After reporting slowing growth and getting passed by Instagram in number of users, Twitter's stock price jumped Tuesday on speculation that CEO Dick Costolo might be leaving the company.
CNBC.com reported Monday that Robert Peck, an analyst at investment bank SunTrust Robinson Humphrey, predicted that Costolo will leave the social network in 2015.
"We think there's a good chance he's not there within a year," Peck said. He also said there are "a lot of interesting candidates" that could take over Twitter's helm.
Twitter did not respond to a request for comment.
The prediction caused the company's stock to jump 3.6% Monday, reaching $38.43 a share. On Tuesday, the stock rose to $39.25 and then dropped to $37.79 by mid-afternoon.
Zeus Kerravala, an analyst with ZK Research, said he's not surprised that interest in Twitter spiked on even speculation that Costolo might be leaving.
"I know there's a lot of questions about his ability to run Twitter," Kerravala said. "If the company doesn't perform well or the company misses a couple of quarters, there will be tremendous investor pressure to oust him. If the company performs, he's OK."
In October, the company reported slower growth in active monthly users than it had in the previous quarter. In the quarter ending in Septembertt September, Twitter's monthly user base grew by 4.8%, to 284 million users around the world. In the previous quarter, however, the user base grew by 6.3%.
Earlier this month, Twitter received more unsettling news when photo-sharing site Instagram announced that its monthly user base had jumped 50%, taking its base to 300 million users.
With that leap, Instagram surpassed Twitter in number of users.
The company also shuffled several executives this year, with three different heads of product in 2014 alone. Daniel Graf, one of Twitter's head of products this year, was demoted in November and then left the company in December, according to re/code.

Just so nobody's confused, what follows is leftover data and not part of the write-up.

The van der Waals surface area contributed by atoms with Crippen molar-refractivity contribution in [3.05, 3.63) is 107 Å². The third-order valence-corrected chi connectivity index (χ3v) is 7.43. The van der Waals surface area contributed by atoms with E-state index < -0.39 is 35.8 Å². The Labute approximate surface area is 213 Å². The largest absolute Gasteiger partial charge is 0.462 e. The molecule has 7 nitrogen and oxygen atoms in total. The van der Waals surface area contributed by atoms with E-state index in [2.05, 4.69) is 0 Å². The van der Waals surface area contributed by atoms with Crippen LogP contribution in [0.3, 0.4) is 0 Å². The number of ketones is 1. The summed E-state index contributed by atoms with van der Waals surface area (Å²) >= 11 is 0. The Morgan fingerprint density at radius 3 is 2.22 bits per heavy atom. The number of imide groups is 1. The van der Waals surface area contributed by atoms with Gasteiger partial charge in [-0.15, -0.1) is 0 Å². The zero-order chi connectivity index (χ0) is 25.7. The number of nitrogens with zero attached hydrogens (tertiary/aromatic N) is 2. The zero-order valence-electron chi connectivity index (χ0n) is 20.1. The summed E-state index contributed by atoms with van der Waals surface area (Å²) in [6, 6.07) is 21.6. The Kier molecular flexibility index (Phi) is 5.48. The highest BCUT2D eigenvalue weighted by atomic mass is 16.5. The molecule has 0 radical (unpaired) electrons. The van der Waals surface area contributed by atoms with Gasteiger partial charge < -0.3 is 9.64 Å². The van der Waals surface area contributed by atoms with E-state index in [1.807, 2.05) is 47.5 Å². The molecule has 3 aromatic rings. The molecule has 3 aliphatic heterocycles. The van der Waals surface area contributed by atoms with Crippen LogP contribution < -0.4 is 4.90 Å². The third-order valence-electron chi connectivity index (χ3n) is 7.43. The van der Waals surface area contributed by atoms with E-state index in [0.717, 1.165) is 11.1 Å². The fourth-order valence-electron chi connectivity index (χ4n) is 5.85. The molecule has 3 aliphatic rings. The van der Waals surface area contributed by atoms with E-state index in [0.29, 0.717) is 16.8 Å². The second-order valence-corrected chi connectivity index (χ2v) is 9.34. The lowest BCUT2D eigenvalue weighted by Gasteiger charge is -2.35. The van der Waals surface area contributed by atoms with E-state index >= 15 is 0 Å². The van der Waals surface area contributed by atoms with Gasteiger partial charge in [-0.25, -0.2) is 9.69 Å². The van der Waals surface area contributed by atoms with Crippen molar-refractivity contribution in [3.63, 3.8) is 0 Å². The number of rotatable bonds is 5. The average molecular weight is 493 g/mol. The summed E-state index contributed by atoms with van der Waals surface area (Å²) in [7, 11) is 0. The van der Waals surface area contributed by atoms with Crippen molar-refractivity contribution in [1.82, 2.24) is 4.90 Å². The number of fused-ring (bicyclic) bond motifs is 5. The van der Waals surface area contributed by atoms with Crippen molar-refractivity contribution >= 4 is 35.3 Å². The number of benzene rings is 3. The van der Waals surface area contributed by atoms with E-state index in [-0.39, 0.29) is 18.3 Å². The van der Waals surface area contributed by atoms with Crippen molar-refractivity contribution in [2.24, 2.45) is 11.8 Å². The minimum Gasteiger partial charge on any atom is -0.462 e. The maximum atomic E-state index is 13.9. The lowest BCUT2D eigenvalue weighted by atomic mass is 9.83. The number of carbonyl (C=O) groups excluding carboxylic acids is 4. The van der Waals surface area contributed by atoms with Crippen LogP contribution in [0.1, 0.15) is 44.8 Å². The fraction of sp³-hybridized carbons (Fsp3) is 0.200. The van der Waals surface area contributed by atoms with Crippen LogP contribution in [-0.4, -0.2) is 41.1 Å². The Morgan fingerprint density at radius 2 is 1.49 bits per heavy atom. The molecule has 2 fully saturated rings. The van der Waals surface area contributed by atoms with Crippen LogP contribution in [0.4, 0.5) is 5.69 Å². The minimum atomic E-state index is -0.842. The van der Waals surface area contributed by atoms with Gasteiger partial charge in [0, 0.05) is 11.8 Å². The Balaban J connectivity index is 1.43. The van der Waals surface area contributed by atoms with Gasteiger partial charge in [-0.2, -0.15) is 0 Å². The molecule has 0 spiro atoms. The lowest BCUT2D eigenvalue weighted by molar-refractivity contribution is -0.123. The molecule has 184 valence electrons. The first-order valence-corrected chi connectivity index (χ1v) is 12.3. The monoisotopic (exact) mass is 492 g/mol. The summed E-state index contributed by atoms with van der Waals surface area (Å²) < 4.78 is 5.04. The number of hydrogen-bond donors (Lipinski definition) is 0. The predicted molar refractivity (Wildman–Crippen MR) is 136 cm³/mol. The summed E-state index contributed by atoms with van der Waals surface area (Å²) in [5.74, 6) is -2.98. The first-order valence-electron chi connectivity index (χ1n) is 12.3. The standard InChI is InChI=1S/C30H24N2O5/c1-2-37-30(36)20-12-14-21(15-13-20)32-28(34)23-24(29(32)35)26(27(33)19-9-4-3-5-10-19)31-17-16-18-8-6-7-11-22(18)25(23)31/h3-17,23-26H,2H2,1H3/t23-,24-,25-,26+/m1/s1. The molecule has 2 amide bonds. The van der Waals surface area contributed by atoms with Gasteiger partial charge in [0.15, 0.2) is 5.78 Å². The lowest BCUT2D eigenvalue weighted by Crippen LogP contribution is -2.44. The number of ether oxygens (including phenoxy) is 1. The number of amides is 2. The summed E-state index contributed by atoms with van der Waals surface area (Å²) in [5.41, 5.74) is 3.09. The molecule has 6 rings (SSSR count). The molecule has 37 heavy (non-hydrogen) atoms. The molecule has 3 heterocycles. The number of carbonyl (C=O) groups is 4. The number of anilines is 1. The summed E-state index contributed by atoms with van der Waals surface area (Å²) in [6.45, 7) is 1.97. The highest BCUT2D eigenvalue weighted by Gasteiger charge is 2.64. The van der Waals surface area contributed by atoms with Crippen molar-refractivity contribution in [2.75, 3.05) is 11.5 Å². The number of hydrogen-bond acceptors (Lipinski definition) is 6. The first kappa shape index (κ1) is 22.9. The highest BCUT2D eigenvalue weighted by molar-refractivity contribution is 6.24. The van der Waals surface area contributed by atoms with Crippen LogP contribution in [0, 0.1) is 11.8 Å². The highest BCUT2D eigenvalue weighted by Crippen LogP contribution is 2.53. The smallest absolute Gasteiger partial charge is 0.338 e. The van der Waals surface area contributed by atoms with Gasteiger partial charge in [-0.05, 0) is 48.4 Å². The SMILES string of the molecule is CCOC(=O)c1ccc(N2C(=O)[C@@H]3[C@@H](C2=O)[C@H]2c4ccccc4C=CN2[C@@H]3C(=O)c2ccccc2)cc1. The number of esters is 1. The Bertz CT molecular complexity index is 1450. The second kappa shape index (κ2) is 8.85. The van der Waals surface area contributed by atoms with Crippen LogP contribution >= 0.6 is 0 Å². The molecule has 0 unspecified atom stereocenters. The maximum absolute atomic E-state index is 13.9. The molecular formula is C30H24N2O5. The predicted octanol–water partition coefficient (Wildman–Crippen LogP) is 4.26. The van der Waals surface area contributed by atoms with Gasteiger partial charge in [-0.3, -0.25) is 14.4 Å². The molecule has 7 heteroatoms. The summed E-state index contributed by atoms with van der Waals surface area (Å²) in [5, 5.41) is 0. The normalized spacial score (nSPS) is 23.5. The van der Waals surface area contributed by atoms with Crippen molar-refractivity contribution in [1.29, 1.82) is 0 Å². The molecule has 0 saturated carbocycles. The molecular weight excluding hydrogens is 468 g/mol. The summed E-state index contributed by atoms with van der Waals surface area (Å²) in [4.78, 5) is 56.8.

"There appears to be a lot of executives leaving for other companies," said Patrick Moorhead, an analyst with Moor Insights & Strategy. "Twitter has had a tough time compared to Facebook and that's what investors are fixated with. I think they're feeling mounting pressure from shareholders and employees."
Kerravala said it would help the company if Costolo leaves his top post. "Initially, it would be a good thing," he added. "But long term, it depends on who they bring in and if the slowing growth at Twitter is leadership related or more structural."
He added that a lot hinges on the company's next financial report. "This upcoming earnings call in February will have a lot to do with whether [Costolo] is CEO next year at this time."
Moorhead, though, isn't sure that a change in leadership would help Twitter.
"I think Costolo should be given a year under close watch by the board," he said. "The company is too young and just recently public. The cement needs to dry a while before that makes sense. That is, unless, there are some things going on that people are unaware of. For instance, if the executive team has lost confidence in Costolo, it would be time for him to go, but I just don't think Twitter is there yet."
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